A proposal that would tie property tax rate cuts to revenue from new construction was supported by 14 City Council members last night, but got a wary reception from the mayor.
A bill that would cap property assessment increases at 4 percent annually was also introduced at the meeting.
While the assessment cap has been embraced by Mayor Kurt L. Schmoke, he is leery of the proposal to automatically reduce the property tax rate by an amount about equal to the tax revenue generated by new construction.
"This really has to be looked at very closely," said Peter N. Marudas, Schmoke's liaison to the council. "The mayor has some reservations. Is it flexible enough? How does this fit with" the tax changes recommended by a special gubernatorial commission?
Another concern of Schmoke's is the impact of the measure on revenues.
Councilman John A. Schaefer, D-1st, sponsor of the bill, said that if such a measure was in place last year, it would have cost the city 18 cents on the tax rate, which is currently $5.95 per $100 of assessed valuation, or $13.8 million. The current city budget is $2.2 billion.
The potential benefit to the average city homeowner from the proposed measure would be modest. For instance, under Schaefer's proposal, a home valued at $45,653 -- the median in Baltimore -- would have had a July 1990 city tax bill of $877 compared with $904 under the existing rate.
Despite Schmoke's concerns, Schaefer and the 13 other co-sponsors hailed the proposal as one that is vital to the city's future.
"I think this is one of the most important pieces of legislation in terms of providing property tax relief to our citizens," Schaefer said. "It gives us a vehicle by which you can reduce property taxes year to year."
Councilwoman Sheila Dixon, D-4th, said she supports the bill even though it would mean a major revenue loss. The alternative is worse, she said.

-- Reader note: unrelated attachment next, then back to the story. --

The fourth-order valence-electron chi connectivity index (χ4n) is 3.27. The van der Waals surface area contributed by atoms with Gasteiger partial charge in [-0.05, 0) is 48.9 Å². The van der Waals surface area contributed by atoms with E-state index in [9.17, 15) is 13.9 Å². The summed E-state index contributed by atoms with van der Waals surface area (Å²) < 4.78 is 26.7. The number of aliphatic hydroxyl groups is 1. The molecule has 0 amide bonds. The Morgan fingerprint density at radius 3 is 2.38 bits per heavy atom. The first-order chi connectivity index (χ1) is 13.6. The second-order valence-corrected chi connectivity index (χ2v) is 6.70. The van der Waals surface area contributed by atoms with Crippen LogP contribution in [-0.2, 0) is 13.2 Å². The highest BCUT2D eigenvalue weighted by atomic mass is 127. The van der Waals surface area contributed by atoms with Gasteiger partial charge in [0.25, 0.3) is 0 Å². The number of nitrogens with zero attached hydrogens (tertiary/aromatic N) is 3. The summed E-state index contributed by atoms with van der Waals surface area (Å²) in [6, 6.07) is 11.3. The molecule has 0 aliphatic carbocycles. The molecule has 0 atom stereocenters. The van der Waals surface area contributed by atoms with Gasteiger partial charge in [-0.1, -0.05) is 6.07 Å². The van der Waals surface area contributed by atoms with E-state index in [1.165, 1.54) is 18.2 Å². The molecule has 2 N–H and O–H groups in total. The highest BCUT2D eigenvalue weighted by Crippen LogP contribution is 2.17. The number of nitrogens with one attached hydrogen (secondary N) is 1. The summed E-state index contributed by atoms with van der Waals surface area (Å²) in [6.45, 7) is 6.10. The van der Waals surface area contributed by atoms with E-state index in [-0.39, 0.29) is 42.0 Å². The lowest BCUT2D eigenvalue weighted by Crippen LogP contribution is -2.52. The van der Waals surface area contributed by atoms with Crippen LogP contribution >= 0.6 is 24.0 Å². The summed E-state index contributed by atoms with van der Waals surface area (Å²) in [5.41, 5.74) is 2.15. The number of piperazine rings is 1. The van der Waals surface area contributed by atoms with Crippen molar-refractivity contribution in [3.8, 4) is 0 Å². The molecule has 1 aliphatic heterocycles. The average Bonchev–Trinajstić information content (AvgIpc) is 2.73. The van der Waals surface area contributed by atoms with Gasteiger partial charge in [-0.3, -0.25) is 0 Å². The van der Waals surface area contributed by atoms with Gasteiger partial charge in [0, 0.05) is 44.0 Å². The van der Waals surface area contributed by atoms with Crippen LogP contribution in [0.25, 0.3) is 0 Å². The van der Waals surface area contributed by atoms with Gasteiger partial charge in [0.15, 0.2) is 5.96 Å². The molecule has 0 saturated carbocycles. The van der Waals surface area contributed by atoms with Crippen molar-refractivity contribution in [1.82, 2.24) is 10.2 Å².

"We just can't continue stretching property taxes," Dixon said. "We have to maintain some sort of tax base in this city. I don't want to see us become a ghost town, with nobody left but the poor and the elderly."
Bowing to pressure from homeowners, Schmoke last week decided to sponsor legislation to limit increases in assessments -- the taxable portion of a home's value -- to 4 percent a year.
In making known his decision, Schmoke rejected a Finance Department recommendation to cap assessment increases at 10 percent annually, the maximum allowed under a state law passed by the 1990 General Assembly.
A 4 percent cap will cost the city $2.5 million in lost revenue next fiscal year, officials said. A home whose value has risen from $100,000 to $150,000 would see its July 1991 tax bill reduced from $2,769 to $2,528 under that proposal.
Schaefer said that the city would have to compensate for the added fiscal burden resulting from his proposal with some additional belt-tightening.
"The Finance Department will have plenty of notice about how much the rate is going to be cut," Schaefer said. "The state gives quarterly reports on new construction and what it means to the tax base. We pay those people in finance a lot of money. They will simply have to come in with sharpened pencils."
Schaefer also dismissed any opposition the bill could generate in the General Assembly, which the financially troubled city petitions for increases in state aid.
"By passing enabling legislation, the legislature could allow us to raise money for ourselves," Schaefer said.